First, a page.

If statins are so safe, why won’t some researchers let us see their data?

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A couple of weeks ago one of my blog posts focused on a news story regarding the safety of statins. We were informed that ‘new evidence’  had found, except in rare circumstances, statins are no more hazardous than placebos. Yet, when one pays to get access to the actual paper on which these ‘conclusions’ were based (as I did), one realises that the authors of this paper list 6 separate reasons why statin safety data is not to be relied upon. In particular, there are several reasons why the true risk of side effects may be higher than the (inadequate) data would suggest. In this context, what compelled the lead author of the study to issue such strenuous reassurances about the safety of statins remains a mystery to me.

I got a feeling of déjà vu this week, on reading this story. Professor Rory Collins tells us that concerns about the potential hazards of statins is misguided and is putting lives at risk. The underlying message seems to be that people should just shut up, take their statins, and be grateful for this wonder drug.

The research group to which Professor Collins belongs (the Cholesterol Treatment Trialists or ‘CTT’) is tasked with conducting research on statin drugs. Mainly, it pools together the results of industry-funded statin studies, and then occasionally makes pronouncements on this class of drugs. I don’t think I would be mischaracterising the CTT to say that it is a staunchly pro-statin body (or lobby group).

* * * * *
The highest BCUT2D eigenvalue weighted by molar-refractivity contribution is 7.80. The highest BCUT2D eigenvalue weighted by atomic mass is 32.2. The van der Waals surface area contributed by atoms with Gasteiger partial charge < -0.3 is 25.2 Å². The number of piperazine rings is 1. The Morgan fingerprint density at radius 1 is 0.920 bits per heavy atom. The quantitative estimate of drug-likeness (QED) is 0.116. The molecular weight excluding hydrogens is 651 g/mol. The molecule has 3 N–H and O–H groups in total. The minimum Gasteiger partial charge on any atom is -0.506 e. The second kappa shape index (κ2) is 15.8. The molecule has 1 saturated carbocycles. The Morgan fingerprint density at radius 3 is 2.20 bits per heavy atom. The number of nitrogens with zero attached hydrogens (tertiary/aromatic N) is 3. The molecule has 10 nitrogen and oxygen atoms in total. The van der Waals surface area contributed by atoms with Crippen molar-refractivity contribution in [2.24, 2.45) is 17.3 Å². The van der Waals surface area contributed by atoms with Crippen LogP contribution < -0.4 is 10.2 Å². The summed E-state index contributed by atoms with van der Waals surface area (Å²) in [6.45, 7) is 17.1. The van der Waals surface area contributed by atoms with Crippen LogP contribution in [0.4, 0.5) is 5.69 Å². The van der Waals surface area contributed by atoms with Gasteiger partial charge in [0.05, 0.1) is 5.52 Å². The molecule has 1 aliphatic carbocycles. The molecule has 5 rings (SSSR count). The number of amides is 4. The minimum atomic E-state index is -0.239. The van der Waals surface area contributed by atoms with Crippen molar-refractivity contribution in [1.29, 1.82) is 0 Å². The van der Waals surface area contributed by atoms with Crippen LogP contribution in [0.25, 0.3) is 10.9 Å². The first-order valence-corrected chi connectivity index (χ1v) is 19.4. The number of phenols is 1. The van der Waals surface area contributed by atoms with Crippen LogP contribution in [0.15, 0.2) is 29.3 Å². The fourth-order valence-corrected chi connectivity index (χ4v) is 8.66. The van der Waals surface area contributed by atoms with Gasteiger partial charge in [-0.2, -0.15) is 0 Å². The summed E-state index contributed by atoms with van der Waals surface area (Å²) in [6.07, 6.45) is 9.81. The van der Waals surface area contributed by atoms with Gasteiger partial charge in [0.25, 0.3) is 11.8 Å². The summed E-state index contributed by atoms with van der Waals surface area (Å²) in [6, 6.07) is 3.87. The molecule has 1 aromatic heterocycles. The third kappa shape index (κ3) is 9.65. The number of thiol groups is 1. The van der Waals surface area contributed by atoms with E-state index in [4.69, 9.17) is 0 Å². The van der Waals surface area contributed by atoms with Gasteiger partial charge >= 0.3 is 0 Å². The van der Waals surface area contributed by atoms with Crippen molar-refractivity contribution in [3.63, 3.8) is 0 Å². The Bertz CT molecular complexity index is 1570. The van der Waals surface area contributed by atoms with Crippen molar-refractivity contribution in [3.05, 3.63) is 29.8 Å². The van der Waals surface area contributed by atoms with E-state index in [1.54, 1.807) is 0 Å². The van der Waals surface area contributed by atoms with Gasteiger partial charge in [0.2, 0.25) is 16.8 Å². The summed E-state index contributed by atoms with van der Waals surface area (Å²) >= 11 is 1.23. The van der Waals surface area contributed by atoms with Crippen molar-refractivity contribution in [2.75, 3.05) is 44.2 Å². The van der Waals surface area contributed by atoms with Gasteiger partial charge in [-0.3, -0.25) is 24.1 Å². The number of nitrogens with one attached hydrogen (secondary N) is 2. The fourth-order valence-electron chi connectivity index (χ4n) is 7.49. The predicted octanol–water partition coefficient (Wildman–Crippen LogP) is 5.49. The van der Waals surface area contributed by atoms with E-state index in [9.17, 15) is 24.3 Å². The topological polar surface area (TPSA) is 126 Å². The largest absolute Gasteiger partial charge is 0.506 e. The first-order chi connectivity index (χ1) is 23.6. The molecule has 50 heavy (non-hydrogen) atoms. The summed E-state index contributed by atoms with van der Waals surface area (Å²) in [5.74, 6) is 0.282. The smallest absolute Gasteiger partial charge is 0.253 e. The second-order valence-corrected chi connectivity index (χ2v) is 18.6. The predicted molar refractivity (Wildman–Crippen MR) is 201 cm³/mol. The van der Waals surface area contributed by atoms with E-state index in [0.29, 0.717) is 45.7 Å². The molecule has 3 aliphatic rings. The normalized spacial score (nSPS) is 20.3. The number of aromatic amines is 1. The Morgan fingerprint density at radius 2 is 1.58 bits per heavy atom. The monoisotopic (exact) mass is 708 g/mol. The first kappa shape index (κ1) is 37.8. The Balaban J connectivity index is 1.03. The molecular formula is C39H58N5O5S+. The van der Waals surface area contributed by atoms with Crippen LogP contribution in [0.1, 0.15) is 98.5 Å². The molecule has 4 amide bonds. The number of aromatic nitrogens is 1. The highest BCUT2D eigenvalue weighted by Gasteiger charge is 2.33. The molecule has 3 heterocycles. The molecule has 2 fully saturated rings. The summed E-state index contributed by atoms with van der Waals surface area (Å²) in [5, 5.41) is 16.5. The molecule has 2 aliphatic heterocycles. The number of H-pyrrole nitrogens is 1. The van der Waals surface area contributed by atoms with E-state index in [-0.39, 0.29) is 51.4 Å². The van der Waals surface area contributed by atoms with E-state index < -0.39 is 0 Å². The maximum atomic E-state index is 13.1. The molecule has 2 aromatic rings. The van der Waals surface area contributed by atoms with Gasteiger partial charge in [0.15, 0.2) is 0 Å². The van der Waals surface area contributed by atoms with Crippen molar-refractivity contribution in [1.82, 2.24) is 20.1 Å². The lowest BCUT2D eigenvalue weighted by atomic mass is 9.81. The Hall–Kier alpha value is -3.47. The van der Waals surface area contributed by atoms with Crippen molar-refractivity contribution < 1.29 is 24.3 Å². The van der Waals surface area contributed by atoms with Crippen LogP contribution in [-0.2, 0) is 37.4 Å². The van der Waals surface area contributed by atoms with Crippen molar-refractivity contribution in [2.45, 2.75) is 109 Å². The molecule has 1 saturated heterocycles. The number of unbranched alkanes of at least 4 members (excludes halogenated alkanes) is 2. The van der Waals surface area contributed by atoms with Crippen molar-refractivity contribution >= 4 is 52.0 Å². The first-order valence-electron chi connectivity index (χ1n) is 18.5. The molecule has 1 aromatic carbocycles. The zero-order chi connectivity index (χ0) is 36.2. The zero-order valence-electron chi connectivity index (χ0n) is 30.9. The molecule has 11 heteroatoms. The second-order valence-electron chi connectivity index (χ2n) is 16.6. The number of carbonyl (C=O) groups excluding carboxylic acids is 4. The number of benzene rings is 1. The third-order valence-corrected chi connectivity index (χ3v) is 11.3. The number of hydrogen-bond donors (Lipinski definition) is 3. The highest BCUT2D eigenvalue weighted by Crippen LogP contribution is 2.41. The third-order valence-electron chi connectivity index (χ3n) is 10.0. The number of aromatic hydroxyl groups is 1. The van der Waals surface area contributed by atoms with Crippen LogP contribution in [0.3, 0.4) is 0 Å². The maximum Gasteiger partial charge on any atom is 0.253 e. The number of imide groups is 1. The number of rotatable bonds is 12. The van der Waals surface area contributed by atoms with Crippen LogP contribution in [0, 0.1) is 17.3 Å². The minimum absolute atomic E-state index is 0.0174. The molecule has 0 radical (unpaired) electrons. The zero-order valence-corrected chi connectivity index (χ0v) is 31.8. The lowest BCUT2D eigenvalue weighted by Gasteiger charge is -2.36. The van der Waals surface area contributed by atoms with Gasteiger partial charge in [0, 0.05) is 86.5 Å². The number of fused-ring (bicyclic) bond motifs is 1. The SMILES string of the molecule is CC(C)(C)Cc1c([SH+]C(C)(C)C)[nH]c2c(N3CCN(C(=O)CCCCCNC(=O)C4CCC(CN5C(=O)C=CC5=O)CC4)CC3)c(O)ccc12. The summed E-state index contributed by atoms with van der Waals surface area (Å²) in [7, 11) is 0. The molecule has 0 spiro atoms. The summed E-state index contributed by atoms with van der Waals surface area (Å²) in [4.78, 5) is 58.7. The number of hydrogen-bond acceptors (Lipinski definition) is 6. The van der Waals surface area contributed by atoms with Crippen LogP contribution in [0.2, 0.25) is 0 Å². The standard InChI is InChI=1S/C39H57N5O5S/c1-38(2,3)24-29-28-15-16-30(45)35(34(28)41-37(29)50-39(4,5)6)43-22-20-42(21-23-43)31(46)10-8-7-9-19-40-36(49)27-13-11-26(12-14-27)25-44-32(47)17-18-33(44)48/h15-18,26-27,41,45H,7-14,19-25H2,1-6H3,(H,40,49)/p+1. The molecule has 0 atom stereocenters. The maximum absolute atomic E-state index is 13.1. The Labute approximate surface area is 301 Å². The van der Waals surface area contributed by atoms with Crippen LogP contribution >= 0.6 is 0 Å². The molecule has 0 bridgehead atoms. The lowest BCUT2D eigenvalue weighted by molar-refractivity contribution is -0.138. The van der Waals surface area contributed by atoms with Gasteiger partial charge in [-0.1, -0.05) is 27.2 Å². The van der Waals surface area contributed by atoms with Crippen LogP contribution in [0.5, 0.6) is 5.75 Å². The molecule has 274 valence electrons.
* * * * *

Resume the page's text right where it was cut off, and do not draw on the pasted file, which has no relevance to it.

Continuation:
However, if you wanted to see for yourself the data on which the CTT researchers base their edicts, you’d be sorely disappointed. That’s because despite repeatedly being asked for it, the CTT researchers have steadfastly refused to cough it up. Why this should be is anyone’s guess, but the CTT researchers’ stance appears to be that we’ll just have to trust them.

This strategy may have worked like a charm 20 years ago, when people really had no choice but to take what ‘key opinion leaders’ said at face value. These days, though, things are a bit different. The advent of the internet means that almost anyone can find reports of statin side effects as well as information on why the evidence base in this area is incomplete and/or hidden. I think a couple of decades back, the general reaction to Professor Collins’ comments would likely have been ‘well, he must know what he’s talking about – he is a professor, after all.’ While some may have this reaction today, my suspicion is that these will be outnumbered by people who think that Professor Collins dost protest too much.

Of course, it might be that Professor Collins truly believes what he says. He may, for instance, be utterly unaware of the reasons why the evidence base may not accurately reflect what goes on in the real world. Here are just four such reasons:

1. the evidence is taken from short studies or studies that have been terminated early (things that tend to lead give a falsely low impression of risks and also an exaggerated impression of benefits)

2. the screening out those susceptible to side effects before the study begins